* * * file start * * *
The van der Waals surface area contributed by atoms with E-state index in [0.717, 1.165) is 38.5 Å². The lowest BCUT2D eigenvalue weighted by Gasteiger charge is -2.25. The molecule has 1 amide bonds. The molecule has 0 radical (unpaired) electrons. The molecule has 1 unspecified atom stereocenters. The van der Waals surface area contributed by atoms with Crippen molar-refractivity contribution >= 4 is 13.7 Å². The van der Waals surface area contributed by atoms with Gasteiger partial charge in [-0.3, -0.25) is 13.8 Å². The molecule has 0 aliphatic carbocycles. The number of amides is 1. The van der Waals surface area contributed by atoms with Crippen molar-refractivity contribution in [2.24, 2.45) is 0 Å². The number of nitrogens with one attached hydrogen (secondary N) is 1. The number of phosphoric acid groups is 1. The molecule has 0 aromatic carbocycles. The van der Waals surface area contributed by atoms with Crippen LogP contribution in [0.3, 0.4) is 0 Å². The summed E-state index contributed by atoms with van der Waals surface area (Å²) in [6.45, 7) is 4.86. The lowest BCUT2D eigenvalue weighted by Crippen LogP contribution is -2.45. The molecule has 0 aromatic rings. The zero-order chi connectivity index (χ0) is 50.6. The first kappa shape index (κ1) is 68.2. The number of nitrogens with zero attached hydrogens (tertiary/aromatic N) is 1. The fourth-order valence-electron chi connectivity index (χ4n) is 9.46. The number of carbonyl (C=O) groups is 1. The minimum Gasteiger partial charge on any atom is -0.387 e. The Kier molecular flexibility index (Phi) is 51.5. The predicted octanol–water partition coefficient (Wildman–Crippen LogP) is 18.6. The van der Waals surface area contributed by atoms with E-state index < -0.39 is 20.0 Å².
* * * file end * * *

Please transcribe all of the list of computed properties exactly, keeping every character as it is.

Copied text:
The van der Waals surface area contributed by atoms with E-state index in [0.717, 1.165) is 38.5 Å². The lowest BCUT2D eigenvalue weighted by Gasteiger charge is -2.25. The molecule has 1 amide bonds. The molecule has 0 radical (unpaired) electrons. The molecule has 1 unspecified atom stereocenters. The van der Waals surface area contributed by atoms with Crippen molar-refractivity contribution >= 4 is 13.7 Å². The van der Waals surface area contributed by atoms with Gasteiger partial charge in [-0.3, -0.25) is 13.8 Å². The molecule has 0 aliphatic carbocycles. The number of amides is 1. The van der Waals surface area contributed by atoms with Crippen molar-refractivity contribution in [2.24, 2.45) is 0 Å². The number of nitrogens with one attached hydrogen (secondary N) is 1. The number of phosphoric acid groups is 1. The molecule has 0 aromatic carbocycles. The van der Waals surface area contributed by atoms with Crippen LogP contribution in [0.3, 0.4) is 0 Å². The summed E-state index contributed by atoms with van der Waals surface area (Å²) in [6.45, 7) is 4.86. The lowest BCUT2D eigenvalue weighted by Crippen LogP contribution is -2.45. The molecule has 0 aromatic rings. The zero-order chi connectivity index (χ0) is 50.6. The first kappa shape index (κ1) is 68.2. The number of nitrogens with zero attached hydrogens (tertiary/aromatic N) is 1. The fourth-order valence-electron chi connectivity index (χ4n) is 9.46. The number of carbonyl (C=O) groups is 1. The minimum Gasteiger partial charge on any atom is -0.387 e. The Kier molecular flexibility index (Phi) is 51.5. The predicted octanol–water partition coefficient (Wildman–Crippen LogP) is 18.6. The van der Waals surface area contributed by atoms with E-state index < -0.39 is 20.0 Å².